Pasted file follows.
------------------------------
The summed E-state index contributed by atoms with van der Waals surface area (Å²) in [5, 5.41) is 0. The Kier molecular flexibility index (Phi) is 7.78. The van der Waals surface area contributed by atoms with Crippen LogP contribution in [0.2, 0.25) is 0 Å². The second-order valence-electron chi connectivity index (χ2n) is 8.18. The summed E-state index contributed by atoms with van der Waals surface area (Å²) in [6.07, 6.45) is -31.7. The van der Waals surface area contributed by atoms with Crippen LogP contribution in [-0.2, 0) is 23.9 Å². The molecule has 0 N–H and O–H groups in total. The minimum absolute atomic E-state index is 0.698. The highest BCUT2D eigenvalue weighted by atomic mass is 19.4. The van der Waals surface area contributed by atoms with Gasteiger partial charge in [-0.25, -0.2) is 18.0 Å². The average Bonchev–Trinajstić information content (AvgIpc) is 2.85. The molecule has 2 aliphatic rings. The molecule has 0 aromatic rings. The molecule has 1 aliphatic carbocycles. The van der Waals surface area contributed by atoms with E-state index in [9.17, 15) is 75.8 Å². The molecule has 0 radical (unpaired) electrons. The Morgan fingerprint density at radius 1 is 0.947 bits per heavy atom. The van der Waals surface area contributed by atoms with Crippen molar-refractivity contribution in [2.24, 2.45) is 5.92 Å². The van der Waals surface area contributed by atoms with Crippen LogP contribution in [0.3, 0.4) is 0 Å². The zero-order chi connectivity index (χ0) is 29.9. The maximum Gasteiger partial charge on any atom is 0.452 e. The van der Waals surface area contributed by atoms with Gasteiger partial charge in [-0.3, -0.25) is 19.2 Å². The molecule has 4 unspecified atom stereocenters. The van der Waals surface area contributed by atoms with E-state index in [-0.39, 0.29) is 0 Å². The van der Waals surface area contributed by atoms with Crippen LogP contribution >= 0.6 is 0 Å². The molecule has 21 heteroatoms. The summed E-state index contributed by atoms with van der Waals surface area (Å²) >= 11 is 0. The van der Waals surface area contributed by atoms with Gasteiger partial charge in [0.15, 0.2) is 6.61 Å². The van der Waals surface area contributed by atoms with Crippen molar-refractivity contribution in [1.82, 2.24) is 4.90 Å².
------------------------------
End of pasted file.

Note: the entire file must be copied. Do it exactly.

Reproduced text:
The summed E-state index contributed by atoms with van der Waals surface area (Å²) in [5, 5.41) is 0. The Kier molecular flexibility index (Phi) is 7.78. The van der Waals surface area contributed by atoms with Crippen LogP contribution in [0.2, 0.25) is 0 Å². The second-order valence-electron chi connectivity index (χ2n) is 8.18. The summed E-state index contributed by atoms with van der Waals surface area (Å²) in [6.07, 6.45) is -31.7. The van der Waals surface area contributed by atoms with Crippen LogP contribution in [-0.2, 0) is 23.9 Å². The molecule has 0 N–H and O–H groups in total. The minimum absolute atomic E-state index is 0.698. The highest BCUT2D eigenvalue weighted by atomic mass is 19.4. The van der Waals surface area contributed by atoms with Gasteiger partial charge in [-0.25, -0.2) is 18.0 Å². The average Bonchev–Trinajstić information content (AvgIpc) is 2.85. The molecule has 2 aliphatic rings. The molecule has 0 aromatic rings. The molecule has 1 aliphatic carbocycles. The van der Waals surface area contributed by atoms with E-state index in [9.17, 15) is 75.8 Å². The molecule has 0 radical (unpaired) electrons. The Morgan fingerprint density at radius 1 is 0.947 bits per heavy atom. The van der Waals surface area contributed by atoms with Crippen molar-refractivity contribution in [2.24, 2.45) is 5.92 Å². The van der Waals surface area contributed by atoms with Crippen LogP contribution in [0.3, 0.4) is 0 Å². The zero-order chi connectivity index (χ0) is 29.9. The maximum Gasteiger partial charge on any atom is 0.452 e. The van der Waals surface area contributed by atoms with Gasteiger partial charge in [-0.3, -0.25) is 19.2 Å². The molecule has 4 unspecified atom stereocenters. The van der Waals surface area contributed by atoms with E-state index in [-0.39, 0.29) is 0 Å². The van der Waals surface area contributed by atoms with Crippen LogP contribution >= 0.6 is 0 Å². The molecule has 21 heteroatoms. The summed E-state index contributed by atoms with van der Waals surface area (Å²) >= 11 is 0. The van der Waals surface area contributed by atoms with Gasteiger partial charge in [0.15, 0.2) is 6.61 Å². The van der Waals surface area contributed by atoms with Crippen molar-refractivity contribution in [1.82, 2.24) is 4.90 Å².